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February 23, 2001 - Image 1

Resource type:
The Michigan Daily, 2001-02-23

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one hundred ten years ofedftoriarfreedom


CLASSIFIED: 764-0557

February 23, 2001


'T~.4 7~








By Anna C~uc
Daily Staff Reporter
Harvard University will likely release
the name of its next president within the
next week - and, according to a news-
paper report yesterday, chances appear
greater than ever that it will be Universi-
ty of Michigan President Lee Bollinger.
The report comes after Bollinger
interviewed for several hours with Har-
vard's search committee last Sunday in
New York City, the third time he has
met with the committee.
"Bollinger is now the safe choice,'
The Boston Globe quoted a senior Har-
vard official as saying yesterday.
Sources close to the selection process
said the search committee's response to
Bollinger is "almost uniformly posi-
tive," the Globe reported, and that last
weekend's secret interview in Manhat-
tan was "chiefly to cement its members'
impressions of him."
But Harvard Provost Harvey Fineberg
and former U.S. Treasury Secretary
Lawrence Summers, Bollinger's chief

competition for Harvard's top post, also
have allies on the committee, according
to the sources.
Both Fineberg and Summers studied
and taught at Harvard, while Bollinger's
only tie to the Ivy League institution is
his daughter, a recent Harvard graduate.
But Bollinger's supporters on the
committee apparently are more reliable
votes, the Globe reported. Harvard
search committees have traditionally
reached a consensus when selecting a
new president.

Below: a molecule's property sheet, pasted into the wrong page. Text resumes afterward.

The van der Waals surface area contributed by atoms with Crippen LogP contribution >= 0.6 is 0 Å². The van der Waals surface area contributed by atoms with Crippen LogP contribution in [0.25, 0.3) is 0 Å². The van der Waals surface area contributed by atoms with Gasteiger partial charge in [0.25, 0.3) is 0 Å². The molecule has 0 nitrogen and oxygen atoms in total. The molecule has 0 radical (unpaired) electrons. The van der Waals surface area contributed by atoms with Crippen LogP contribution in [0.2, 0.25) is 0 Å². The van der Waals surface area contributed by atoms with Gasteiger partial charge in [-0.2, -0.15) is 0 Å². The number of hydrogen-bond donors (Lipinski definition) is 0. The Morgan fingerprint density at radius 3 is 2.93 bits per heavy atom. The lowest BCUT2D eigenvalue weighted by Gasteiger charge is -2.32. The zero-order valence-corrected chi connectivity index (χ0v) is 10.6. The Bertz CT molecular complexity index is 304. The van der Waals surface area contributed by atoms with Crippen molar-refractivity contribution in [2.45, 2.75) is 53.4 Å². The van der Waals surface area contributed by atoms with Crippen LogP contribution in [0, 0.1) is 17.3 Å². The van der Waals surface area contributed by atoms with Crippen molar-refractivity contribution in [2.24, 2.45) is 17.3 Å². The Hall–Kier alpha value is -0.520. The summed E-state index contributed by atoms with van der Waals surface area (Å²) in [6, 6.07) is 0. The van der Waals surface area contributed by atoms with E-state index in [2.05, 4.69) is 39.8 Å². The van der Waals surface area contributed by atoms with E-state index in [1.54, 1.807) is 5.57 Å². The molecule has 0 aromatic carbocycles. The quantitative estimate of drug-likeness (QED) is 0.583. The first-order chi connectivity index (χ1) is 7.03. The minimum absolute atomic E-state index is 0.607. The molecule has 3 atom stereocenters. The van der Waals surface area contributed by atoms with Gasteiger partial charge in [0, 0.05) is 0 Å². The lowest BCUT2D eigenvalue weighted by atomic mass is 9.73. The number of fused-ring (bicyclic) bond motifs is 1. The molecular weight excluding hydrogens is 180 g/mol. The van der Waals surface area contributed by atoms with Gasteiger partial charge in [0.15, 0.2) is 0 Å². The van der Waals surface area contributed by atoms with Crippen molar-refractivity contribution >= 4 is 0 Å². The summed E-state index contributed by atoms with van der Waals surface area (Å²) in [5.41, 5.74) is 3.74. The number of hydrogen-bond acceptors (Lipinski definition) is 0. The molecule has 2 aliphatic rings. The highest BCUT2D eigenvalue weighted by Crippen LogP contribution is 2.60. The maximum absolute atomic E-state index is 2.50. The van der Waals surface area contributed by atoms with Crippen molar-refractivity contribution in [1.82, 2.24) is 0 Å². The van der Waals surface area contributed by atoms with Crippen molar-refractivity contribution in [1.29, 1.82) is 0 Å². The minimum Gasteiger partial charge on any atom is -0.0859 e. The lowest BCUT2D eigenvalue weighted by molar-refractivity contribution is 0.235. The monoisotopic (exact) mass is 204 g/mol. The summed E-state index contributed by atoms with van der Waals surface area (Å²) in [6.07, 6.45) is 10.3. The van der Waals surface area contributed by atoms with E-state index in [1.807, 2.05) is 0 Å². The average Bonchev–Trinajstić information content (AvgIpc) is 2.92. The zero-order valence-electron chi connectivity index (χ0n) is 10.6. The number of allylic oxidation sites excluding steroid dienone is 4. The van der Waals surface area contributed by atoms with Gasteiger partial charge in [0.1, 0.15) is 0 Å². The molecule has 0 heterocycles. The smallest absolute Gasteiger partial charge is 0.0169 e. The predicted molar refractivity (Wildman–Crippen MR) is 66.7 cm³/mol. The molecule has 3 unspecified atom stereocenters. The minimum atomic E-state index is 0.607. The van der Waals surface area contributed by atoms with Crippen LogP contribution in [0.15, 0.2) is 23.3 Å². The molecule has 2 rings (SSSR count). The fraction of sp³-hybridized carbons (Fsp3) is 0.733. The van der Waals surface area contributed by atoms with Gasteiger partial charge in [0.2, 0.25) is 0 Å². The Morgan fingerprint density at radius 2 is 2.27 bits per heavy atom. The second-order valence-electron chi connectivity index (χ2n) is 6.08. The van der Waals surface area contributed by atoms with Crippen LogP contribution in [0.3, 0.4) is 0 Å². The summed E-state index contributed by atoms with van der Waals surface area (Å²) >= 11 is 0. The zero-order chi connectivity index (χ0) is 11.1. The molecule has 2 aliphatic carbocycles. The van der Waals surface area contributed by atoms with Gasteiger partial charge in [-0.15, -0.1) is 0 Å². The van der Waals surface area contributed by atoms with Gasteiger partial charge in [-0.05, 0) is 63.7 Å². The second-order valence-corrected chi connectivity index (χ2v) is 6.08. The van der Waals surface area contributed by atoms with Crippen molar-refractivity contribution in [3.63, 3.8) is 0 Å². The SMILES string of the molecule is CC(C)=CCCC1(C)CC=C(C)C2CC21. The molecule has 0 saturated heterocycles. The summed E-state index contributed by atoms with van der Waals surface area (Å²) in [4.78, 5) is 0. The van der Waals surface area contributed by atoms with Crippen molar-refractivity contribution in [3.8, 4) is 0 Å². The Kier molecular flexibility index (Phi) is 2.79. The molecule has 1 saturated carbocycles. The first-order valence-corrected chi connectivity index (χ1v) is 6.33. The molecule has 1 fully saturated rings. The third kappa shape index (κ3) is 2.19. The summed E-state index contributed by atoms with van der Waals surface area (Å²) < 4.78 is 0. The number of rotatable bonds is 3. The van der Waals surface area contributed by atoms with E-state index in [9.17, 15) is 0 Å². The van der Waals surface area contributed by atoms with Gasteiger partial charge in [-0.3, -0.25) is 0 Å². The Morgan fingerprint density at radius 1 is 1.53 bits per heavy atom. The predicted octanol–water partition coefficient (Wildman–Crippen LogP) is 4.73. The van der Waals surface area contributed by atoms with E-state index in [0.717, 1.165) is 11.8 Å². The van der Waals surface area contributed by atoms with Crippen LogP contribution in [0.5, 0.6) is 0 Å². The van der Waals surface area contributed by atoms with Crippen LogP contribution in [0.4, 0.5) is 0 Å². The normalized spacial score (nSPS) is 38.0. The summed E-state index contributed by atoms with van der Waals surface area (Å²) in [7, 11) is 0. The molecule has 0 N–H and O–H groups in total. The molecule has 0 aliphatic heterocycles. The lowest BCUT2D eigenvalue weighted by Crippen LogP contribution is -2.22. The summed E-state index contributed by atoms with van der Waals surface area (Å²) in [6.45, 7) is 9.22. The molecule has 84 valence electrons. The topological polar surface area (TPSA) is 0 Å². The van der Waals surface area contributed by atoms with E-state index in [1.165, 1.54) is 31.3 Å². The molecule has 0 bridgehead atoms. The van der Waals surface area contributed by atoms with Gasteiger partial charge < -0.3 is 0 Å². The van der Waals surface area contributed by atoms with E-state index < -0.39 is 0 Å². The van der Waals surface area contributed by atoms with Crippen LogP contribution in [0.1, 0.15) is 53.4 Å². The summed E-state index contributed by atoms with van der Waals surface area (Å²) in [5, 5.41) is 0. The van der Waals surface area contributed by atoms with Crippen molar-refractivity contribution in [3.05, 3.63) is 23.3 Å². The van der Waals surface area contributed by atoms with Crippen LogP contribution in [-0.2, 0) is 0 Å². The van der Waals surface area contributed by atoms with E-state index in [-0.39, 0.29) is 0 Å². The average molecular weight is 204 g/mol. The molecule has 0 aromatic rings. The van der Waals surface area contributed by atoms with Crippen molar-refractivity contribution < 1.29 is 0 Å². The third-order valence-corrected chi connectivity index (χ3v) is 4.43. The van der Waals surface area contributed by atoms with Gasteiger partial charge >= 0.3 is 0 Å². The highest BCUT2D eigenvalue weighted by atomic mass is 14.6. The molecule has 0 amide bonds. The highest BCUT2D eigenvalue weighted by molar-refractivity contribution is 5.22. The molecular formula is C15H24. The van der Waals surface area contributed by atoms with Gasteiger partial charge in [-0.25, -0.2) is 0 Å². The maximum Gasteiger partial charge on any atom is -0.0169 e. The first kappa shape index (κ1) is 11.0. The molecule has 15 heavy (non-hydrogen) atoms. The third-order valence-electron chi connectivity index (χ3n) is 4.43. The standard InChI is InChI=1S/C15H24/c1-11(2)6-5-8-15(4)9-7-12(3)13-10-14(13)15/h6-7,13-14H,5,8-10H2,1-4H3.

That consensus could come as early
as next week after retiring Harvard Pres-
ident Neil Rudenstine returns from a
farewell tour on the West Coast.
University Regent Larry Deitch (D-
Bloomfield Hills) said he could see the
appeal of the Harvard position, although
he said he was unaware whether or not
Bollinger will choose to leave Ann
"Harvard is arguably the most presti-
gious university in the world," Deitch
said. "It potentially offers its president a

Pastures may not be greener
at 'The Michigan of the East'

A popular shirt on
campus sports a phrase
that many members of
the University communi-
ty probably hope Lee
j Bollinger takes to heart.
It's not that students and
faculty - as well as the
E ' Board of Regents and
many alumni throughout
the state - want the president to get a good
laugh. No, considering recent events, many
of Bollinger's best friends and deepest
admirers hope that the president has seen
the shirt, and that he believes its message.
"Harvard, the Michigan of the East" the
shirt simply states.
But with the president's recent jet-set

lifestyle between Ann Arbor and wherever
the Harvard presidential search committee
wants to meet next, it appears Lee C. may
have a different take on the Harvard-Michi-